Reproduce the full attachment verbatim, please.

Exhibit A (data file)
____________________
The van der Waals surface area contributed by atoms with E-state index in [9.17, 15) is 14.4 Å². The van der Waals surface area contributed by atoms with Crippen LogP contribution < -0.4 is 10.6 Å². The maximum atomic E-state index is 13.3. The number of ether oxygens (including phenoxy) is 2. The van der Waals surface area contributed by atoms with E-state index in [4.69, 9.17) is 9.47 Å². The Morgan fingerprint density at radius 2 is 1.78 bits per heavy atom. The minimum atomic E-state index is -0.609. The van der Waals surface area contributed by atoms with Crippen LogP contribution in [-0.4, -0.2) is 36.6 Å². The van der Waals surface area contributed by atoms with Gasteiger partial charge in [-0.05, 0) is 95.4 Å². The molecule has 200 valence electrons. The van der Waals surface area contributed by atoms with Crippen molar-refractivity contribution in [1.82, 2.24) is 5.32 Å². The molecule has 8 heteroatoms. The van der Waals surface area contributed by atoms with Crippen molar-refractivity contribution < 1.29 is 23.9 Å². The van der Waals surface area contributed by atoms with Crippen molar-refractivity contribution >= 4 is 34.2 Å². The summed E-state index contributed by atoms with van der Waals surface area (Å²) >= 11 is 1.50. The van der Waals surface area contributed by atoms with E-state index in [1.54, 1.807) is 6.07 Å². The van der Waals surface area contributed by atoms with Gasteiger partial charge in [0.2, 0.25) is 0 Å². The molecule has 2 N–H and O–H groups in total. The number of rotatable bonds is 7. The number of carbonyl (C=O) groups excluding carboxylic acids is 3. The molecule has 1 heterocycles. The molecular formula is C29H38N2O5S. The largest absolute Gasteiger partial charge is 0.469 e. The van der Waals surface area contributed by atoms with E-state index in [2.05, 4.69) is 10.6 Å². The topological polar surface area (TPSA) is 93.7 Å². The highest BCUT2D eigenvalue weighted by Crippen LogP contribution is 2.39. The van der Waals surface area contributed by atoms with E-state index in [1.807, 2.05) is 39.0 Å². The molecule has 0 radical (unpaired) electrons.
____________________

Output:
The van der Waals surface area contributed by atoms with E-state index in [9.17, 15) is 14.4 Å². The van der Waals surface area contributed by atoms with Crippen LogP contribution < -0.4 is 10.6 Å². The maximum atomic E-state index is 13.3. The number of ether oxygens (including phenoxy) is 2. The van der Waals surface area contributed by atoms with E-state index in [4.69, 9.17) is 9.47 Å². The Morgan fingerprint density at radius 2 is 1.78 bits per heavy atom. The minimum atomic E-state index is -0.609. The van der Waals surface area contributed by atoms with Crippen LogP contribution in [-0.4, -0.2) is 36.6 Å². The van der Waals surface area contributed by atoms with Gasteiger partial charge in [-0.05, 0) is 95.4 Å². The molecule has 200 valence electrons. The van der Waals surface area contributed by atoms with Crippen molar-refractivity contribution in [1.82, 2.24) is 5.32 Å². The molecule has 8 heteroatoms. The van der Waals surface area contributed by atoms with Crippen molar-refractivity contribution < 1.29 is 23.9 Å². The van der Waals surface area contributed by atoms with Crippen molar-refractivity contribution >= 4 is 34.2 Å². The summed E-state index contributed by atoms with van der Waals surface area (Å²) >= 11 is 1.50. The van der Waals surface area contributed by atoms with E-state index in [1.54, 1.807) is 6.07 Å². The van der Waals surface area contributed by atoms with Gasteiger partial charge in [0.2, 0.25) is 0 Å². The molecule has 2 N–H and O–H groups in total. The number of rotatable bonds is 7. The number of carbonyl (C=O) groups excluding carboxylic acids is 3. The molecule has 1 heterocycles. The molecular formula is C29H38N2O5S. The largest absolute Gasteiger partial charge is 0.469 e. The van der Waals surface area contributed by atoms with E-state index in [2.05, 4.69) is 10.6 Å². The topological polar surface area (TPSA) is 93.7 Å². The highest BCUT2D eigenvalue weighted by Crippen LogP contribution is 2.39. The van der Waals surface area contributed by atoms with E-state index in [1.807, 2.05) is 39.0 Å². The molecule has 0 radical (unpaired) electrons.